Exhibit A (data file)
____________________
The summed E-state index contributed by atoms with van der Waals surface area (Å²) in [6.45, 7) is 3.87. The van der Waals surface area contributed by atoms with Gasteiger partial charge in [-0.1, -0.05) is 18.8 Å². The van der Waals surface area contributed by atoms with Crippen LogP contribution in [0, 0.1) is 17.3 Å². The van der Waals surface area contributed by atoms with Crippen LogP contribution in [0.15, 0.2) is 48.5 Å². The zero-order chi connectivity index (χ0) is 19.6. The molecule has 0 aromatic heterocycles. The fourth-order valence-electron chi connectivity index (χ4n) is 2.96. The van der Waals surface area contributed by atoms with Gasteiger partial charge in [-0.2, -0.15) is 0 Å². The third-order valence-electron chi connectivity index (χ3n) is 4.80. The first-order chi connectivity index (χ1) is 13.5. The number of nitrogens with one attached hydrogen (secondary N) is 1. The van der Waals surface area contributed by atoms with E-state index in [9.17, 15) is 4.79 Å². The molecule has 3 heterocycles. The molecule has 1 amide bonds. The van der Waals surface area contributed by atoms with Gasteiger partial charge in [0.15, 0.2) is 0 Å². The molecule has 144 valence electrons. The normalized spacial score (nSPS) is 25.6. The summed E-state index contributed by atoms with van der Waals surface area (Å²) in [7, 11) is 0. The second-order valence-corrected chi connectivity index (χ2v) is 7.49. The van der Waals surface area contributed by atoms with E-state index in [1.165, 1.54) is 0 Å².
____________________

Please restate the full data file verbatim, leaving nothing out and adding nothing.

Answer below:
The summed E-state index contributed by atoms with van der Waals surface area (Å²) in [6.45, 7) is 3.87. The van der Waals surface area contributed by atoms with Gasteiger partial charge in [-0.1, -0.05) is 18.8 Å². The van der Waals surface area contributed by atoms with Crippen LogP contribution in [0, 0.1) is 17.3 Å². The van der Waals surface area contributed by atoms with Crippen LogP contribution in [0.15, 0.2) is 48.5 Å². The zero-order chi connectivity index (χ0) is 19.6. The molecule has 0 aromatic heterocycles. The fourth-order valence-electron chi connectivity index (χ4n) is 2.96. The van der Waals surface area contributed by atoms with Gasteiger partial charge in [-0.2, -0.15) is 0 Å². The third-order valence-electron chi connectivity index (χ3n) is 4.80. The first-order chi connectivity index (χ1) is 13.5. The number of nitrogens with one attached hydrogen (secondary N) is 1. The van der Waals surface area contributed by atoms with E-state index in [9.17, 15) is 4.79 Å². The molecule has 3 heterocycles. The molecule has 1 amide bonds. The van der Waals surface area contributed by atoms with Gasteiger partial charge in [0.15, 0.2) is 0 Å². The molecule has 144 valence electrons. The normalized spacial score (nSPS) is 25.6. The summed E-state index contributed by atoms with van der Waals surface area (Å²) in [7, 11) is 0. The second-order valence-corrected chi connectivity index (χ2v) is 7.49. The van der Waals surface area contributed by atoms with E-state index in [1.165, 1.54) is 0 Å².